If you have users, the ability to limit their system use may have come to mind. FreeBSD provides several ways an administrator can limit the amount of system resources an individual may use. These limits are divided into two sections: disk quotas, and other resource limits.
Disk quotas limit disk usage to users, and they provide a way to quickly check that usage without calculating it every time. Quotas are discussed in Section 12.12.
The other resource limits include ways to limit the amount of CPU, memory, and other resources a user may consume. These are defined using login classes and are discussed here.
Login classes are defined in /etc/login.conf. The precise semantics are beyond the scope of this section, but are described in detail in the login.conf(5) manual page. It is sufficient to say that each user is assigned to a login class (default by default), and that each login class has a set of login capabilities associated with it. A login capability is a name=value pair, where name is a well-known identifier and value is an arbitrary string processed accordingly depending on the name. Setting up login classes and capabilities is rather straight-forward and is also described in login.conf(5).
Resource limits are different from plain vanilla login capabilities in two ways. First, for every limit, there is a soft (current) and hard limit. A soft limit may be adjusted by the user or application, but may be no higher than the hard limit. The latter may be lowered by the user, but never raised. Second, most resource limits apply per process to a specific user, not the user as a whole. Note, however, that these differences are mandated by the specific handling of the limits, not by the implementation of the login capability framework (i.e., they are not really a special case of login capabilities).
And so, without further ado, below are the most commonly used resource limits (the rest, along with all the other login capabilities, may be found in login.conf(5)).
The limit on the size of a core file generated by a program is, for obvious reasons, subordinate to other limits on disk usage (e.g., filesize, or disk quotas). Nevertheless, it is often used as a less-severe method of controlling disk space consumption: since users do not generate core files themselves, and often do not delete them, setting this may save them from running out of disk space should a large program (e.g., emacs) crash.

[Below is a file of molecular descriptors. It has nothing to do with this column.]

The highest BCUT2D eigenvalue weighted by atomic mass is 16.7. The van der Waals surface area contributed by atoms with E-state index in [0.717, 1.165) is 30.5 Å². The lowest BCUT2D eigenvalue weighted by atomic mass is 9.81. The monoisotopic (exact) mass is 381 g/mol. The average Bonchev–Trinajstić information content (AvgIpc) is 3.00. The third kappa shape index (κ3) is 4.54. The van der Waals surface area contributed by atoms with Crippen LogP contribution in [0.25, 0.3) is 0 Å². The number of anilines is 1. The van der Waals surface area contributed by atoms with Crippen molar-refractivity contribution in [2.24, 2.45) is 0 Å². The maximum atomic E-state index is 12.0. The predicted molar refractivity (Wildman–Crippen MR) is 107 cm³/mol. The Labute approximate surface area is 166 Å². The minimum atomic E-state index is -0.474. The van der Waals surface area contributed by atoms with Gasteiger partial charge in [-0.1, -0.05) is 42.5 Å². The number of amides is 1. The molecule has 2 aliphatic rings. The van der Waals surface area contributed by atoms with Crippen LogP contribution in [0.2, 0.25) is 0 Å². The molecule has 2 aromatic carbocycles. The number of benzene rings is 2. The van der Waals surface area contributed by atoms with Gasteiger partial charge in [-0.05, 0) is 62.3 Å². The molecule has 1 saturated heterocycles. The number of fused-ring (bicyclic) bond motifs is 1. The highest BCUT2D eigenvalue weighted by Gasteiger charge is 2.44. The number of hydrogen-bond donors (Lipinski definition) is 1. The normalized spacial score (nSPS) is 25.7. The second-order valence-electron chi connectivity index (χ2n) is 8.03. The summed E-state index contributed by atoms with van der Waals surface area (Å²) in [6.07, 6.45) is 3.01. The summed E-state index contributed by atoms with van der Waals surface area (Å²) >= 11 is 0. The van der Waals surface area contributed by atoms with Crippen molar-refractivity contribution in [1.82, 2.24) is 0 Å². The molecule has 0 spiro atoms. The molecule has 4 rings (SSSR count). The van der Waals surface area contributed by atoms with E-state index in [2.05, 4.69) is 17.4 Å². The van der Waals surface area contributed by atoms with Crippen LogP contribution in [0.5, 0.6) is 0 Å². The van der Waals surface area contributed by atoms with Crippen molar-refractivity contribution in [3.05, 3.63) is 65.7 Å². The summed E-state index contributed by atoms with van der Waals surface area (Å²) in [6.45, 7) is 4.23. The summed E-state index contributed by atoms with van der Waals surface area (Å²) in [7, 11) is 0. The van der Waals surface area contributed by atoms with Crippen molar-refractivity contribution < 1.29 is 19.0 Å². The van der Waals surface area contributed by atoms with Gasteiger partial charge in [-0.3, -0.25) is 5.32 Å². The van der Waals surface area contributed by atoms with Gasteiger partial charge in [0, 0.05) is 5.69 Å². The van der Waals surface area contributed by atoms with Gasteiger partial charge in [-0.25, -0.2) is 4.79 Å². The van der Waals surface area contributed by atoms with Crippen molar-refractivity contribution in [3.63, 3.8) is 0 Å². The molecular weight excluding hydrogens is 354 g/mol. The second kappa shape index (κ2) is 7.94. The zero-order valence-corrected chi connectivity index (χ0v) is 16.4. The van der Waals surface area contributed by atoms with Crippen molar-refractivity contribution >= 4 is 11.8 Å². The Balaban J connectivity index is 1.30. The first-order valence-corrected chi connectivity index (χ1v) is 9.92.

This is the maximum amount of CPU time a user's process may consume. Offending processes will be killed by the kernel.
Note: This is a limit on CPU time consumed, not percentage of the CPU as displayed in some fields by top(1) and ps(1). A limit on the latter is, at the time of this writing, not possible, and would be rather useless: a compiler--probably a legitimate task--can easily use almost 100% of a CPU for some time.
This is the maximum size of a file the user may possess. Unlike disk quotas, this limit is enforced on individual files, not the set of all files a user owns.
This is the maximum number of processes a user may be running. This includes foreground and background processes alike. For obvious reasons, this may not be larger than the system limit specified by the kern.maxproc sysctl(8). Also note that setting this too small may hinder a user's productivity: it is often useful to be logged in multiple times or execute pipelines. Some tasks, such as compiling a large program, also spawn multiple processes (e.g., make(1), cc(1), and other intermediate preprocessors).
This is the maximum amount a memory a process may have requested to be locked into main memory (e.g., see mlock(2)). Some system-critical programs, such as amd(8), lock into main memory such that in the event of being swapped out, they do not contribute to a system's trashing in time of trouble.
This is the maximum amount of memory a process may consume at any given time. It includes both core memory and swap usage. This is not a catch-all limit for restricting memory consumption, but it is a good start.
This is the maximum amount of files a process may have open. In FreeBSD, files are also used to represent sockets and IPC channels; thus, be careful not to set this too low. The system-wide limit for this is defined by the kern.maxfiles sysctl(8).
This is the limit on the amount of network memory, and thus mbufs, a user may consume. This originated as a response to an old DoS attack by creating a lot of sockets, but can be generally used to limit network communications.
This is the maximum size a process' stack may grow to. This alone is not sufficient to limit the amount of memory a program may use; consequently, it should be used in conjunction with other limits.
There are a few other things to remember when setting resource limits. Following are some general tips, suggestions, and miscellaneous comments.
Processes started at system startup by /etc/rc are assigned to the daemon login class.
Although the /etc/login.conf that comes with the system is a good source of reasonable values for most limits, only you, the administrator, can know what is appropriate for your system. Setting a limit too high may open your system up to abuse, while setting it too low may put a strain on productivity.
Users of the X Window System (X11) should probably be granted more resources than other users. X11 by itself takes a lot of resources, but it also encourages users to run more programs simultaneously.
Remember that many limits apply to individual processes, not the user as a whole. For example, setting openfiles to 50 means that each process the user runs may open up to 50 files. Thus, the gross amount of files a user may open is the value of openfiles multiplied by the value of maxproc. This also applies to memory consumption.
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